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  3. Lovely post, Grace! My joy beyond writing romance is reading it! I love falling in love over and over again with characters that I want to see get together and stay together!

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  4. Anon, I found this on the computer when I woke up this morning:

    Please inform the dear lady who remarked on the approaching publication of "The Virtuoso" that what makes ME swoon is the notion of many a fair maid watching a ducal son fall head over arse for the woman of his dreams. And I have always had a soft spot for ladies with an appreciation for the written word. The most perspicacious gentlemen seem to share my predilection in this regard....
    I remain yours to command (unless Ellen is in the same county),
    Lord Valentine Windham

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  5. Carolyn, I expect a woman who will not give up on a book is also a woman who will not give up on her occasionally stubborn cowboy (regardless of what the T-shirt says about the cowboy being the inspiration for pages 238-249). I've learned to gnosh on a book more as I get older, but when my keepers have a new release, I go into my Grace-cave and that's that.

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  6. And the research, Terry, is that you are getting some of the brain chemistry benefit of that happily ever after befalling you personally each time you read. No wonder romance sales are weathering the recession in fairly good health.

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  7. anonymous (aka bonnieblue)September 16, 2011 at 9:30 AM

    Ah, Ms. Grace, now I feel another swoon coming on. A post from Lord Valentine (a most discerning gentleman, indeed) makes my heart flutter.
    (bonnieblue at wowway dot com)

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  8. I have been an advid reader since i was in the third grade. I grew up with books. They are my safe haven for when i am having a bad day.
    angelbiker82@gmail.com

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  9. It's definitely something we all have in common. Reading has been my escape since I was young. It is the only thing that really calms my nerves and makes me forget what needs forgotten. My husband says one day he will come home and find me buried beneath one of my many piles of books lol. My other passion is cats...He has indulged me in that too while I care for strays and ferals. In return he goes and does his "manly" activities lol.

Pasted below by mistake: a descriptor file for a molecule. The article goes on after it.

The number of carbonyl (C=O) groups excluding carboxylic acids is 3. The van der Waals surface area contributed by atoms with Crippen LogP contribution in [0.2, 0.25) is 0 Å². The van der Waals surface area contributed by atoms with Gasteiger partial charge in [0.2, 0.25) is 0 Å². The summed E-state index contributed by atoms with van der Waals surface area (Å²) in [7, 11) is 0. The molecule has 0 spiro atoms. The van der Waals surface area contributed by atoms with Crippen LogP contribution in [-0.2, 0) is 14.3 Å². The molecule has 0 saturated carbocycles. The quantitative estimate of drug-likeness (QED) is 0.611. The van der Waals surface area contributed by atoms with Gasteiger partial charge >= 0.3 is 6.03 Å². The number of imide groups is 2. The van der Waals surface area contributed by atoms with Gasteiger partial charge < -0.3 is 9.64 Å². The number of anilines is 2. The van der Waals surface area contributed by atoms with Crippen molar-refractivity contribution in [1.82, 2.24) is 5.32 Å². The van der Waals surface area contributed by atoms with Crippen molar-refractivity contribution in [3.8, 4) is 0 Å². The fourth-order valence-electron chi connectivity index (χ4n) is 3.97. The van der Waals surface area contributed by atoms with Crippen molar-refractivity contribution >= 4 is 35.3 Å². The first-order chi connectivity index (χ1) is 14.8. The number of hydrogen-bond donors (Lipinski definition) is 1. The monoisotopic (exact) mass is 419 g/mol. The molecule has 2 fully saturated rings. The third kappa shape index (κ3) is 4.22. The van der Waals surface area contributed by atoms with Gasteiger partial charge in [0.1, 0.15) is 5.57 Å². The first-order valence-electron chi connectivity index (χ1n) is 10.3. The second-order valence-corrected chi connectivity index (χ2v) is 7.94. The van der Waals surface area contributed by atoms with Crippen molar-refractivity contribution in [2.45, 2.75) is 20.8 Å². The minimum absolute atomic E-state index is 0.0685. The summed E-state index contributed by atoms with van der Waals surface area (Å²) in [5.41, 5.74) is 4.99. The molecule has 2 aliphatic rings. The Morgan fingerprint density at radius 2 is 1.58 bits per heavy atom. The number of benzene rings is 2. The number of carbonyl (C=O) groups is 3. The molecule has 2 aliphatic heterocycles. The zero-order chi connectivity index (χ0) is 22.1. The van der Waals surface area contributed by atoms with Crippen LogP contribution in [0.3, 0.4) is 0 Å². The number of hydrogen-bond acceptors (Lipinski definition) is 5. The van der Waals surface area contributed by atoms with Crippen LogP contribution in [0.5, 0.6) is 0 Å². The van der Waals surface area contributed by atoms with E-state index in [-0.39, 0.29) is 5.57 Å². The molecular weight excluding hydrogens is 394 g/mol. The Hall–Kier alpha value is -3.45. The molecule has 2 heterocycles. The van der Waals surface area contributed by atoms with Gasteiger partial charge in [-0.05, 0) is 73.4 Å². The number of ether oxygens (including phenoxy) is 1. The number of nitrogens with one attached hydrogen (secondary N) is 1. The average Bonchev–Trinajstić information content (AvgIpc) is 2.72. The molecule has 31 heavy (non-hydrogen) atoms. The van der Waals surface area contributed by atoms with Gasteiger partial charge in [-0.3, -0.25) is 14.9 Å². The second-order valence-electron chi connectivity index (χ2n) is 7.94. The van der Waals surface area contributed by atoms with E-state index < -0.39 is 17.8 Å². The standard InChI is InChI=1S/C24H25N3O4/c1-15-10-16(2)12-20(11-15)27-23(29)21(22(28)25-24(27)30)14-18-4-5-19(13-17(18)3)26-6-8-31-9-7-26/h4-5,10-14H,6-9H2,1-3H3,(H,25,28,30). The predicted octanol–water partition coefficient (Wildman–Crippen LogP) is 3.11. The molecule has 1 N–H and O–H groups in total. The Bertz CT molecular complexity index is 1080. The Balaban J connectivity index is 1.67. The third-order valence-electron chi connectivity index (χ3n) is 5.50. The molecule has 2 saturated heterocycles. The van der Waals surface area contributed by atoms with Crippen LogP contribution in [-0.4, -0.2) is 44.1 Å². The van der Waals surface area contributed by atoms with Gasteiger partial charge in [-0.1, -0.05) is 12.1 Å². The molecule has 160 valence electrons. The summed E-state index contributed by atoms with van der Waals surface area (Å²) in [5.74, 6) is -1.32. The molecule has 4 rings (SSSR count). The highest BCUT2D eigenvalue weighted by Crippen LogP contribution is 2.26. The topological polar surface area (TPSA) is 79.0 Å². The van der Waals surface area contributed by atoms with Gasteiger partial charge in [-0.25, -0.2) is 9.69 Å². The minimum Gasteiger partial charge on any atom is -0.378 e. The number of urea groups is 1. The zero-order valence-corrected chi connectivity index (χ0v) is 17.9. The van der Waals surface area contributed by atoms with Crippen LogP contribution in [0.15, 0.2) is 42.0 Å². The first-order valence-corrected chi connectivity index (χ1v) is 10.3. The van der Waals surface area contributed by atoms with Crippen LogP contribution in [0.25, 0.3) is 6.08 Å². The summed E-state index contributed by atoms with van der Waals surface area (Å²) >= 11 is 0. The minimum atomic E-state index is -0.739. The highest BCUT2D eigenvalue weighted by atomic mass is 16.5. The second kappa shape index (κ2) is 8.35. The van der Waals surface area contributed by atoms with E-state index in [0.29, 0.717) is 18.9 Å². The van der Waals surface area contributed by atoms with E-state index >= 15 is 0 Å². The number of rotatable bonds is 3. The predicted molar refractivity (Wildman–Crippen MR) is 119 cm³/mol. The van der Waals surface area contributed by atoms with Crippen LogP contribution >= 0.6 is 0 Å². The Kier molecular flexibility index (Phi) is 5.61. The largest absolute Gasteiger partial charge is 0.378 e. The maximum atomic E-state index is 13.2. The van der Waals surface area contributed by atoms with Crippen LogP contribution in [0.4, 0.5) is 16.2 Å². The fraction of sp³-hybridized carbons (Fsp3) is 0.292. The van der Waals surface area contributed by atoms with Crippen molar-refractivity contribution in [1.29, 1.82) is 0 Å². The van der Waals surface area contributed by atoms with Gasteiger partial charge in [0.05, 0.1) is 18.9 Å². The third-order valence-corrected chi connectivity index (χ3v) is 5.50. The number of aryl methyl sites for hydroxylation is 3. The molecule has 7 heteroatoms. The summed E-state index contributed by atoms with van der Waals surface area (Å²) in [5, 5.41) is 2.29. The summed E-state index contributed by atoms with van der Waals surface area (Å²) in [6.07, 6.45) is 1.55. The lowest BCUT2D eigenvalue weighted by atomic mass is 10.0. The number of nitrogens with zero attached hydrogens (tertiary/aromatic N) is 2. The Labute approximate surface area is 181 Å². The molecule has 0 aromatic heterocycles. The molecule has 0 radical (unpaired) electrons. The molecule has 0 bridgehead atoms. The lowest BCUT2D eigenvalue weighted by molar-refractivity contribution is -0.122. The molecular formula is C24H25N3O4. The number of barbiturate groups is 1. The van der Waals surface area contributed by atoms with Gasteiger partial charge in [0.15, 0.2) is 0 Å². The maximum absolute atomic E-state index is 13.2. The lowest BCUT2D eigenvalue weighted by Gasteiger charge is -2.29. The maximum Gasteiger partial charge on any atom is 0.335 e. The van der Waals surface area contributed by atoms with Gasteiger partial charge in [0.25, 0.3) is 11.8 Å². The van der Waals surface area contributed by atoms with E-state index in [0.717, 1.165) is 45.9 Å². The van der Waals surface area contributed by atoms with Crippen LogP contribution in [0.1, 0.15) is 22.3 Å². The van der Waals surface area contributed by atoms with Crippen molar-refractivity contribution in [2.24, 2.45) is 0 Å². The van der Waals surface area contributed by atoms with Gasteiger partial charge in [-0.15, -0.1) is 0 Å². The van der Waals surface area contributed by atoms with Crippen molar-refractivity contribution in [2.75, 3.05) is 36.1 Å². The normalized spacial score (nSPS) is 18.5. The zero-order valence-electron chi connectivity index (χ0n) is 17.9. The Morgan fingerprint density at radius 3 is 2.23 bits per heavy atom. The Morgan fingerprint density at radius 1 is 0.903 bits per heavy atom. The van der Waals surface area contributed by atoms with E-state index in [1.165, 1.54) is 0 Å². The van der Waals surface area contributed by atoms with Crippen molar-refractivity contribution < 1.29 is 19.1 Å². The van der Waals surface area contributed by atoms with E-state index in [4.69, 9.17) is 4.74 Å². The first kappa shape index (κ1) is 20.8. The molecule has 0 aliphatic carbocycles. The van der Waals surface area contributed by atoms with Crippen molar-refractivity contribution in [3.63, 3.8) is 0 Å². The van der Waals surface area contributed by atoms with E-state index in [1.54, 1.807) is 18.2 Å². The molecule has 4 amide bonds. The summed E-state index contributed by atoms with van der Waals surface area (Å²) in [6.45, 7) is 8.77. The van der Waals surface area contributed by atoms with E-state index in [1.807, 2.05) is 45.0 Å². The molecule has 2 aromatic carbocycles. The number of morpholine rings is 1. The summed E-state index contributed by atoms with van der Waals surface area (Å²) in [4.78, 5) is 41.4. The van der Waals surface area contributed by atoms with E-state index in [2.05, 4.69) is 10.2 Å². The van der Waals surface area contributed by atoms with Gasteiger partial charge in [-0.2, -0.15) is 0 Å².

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  10. Angel, I've considered renaming my keeper shelves my "literary fairy godmothers" shelves. When I've had bad days, bad weeks, bad years, bad jobs, bad relationships, bad health, they've always been there, comfort and joy at bargain prices that I can read over and over again.

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  11. Lovely insight about you, Grace, though I had to smile. I can't imagine I'd ever be content watching a horse's tail swat flies, or baking/cooking either. However, I do have your love of books, stories, and words, and for years I've said when I retire, if I retire, I'm going to take paino lessons because I love music, too.
    Amelia

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  12. Catslady, I know cold weather is coming because just this week I've been seeing some of my outdoor kitties in odd places--the kitchen counter, on top of the piano. I LOVE the way their fur gets even more luxurious as fall begins.

    Good thing your fellow has his priorities straight, and good thing he has manly endeavors to keep him from getting jealous of any other fine specimens who spend the night on your bed.

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  13. Writing is my passion. I think my husband has learned to tolerate all the times it takes me away from him. Lord valentine sounds wonderful!

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  14. Amelia, to each his Dulcinea (or her Wulfgar). I don't think it matters what our passions are (provided they are legal and passions rather than obsessions), what matters is that we pay enough attention to what makes us happy that we can identify them and enjoy them. This is not what we're taught in school, but it's a lesson we ignore at the peril of the life we're meant to live, says moi.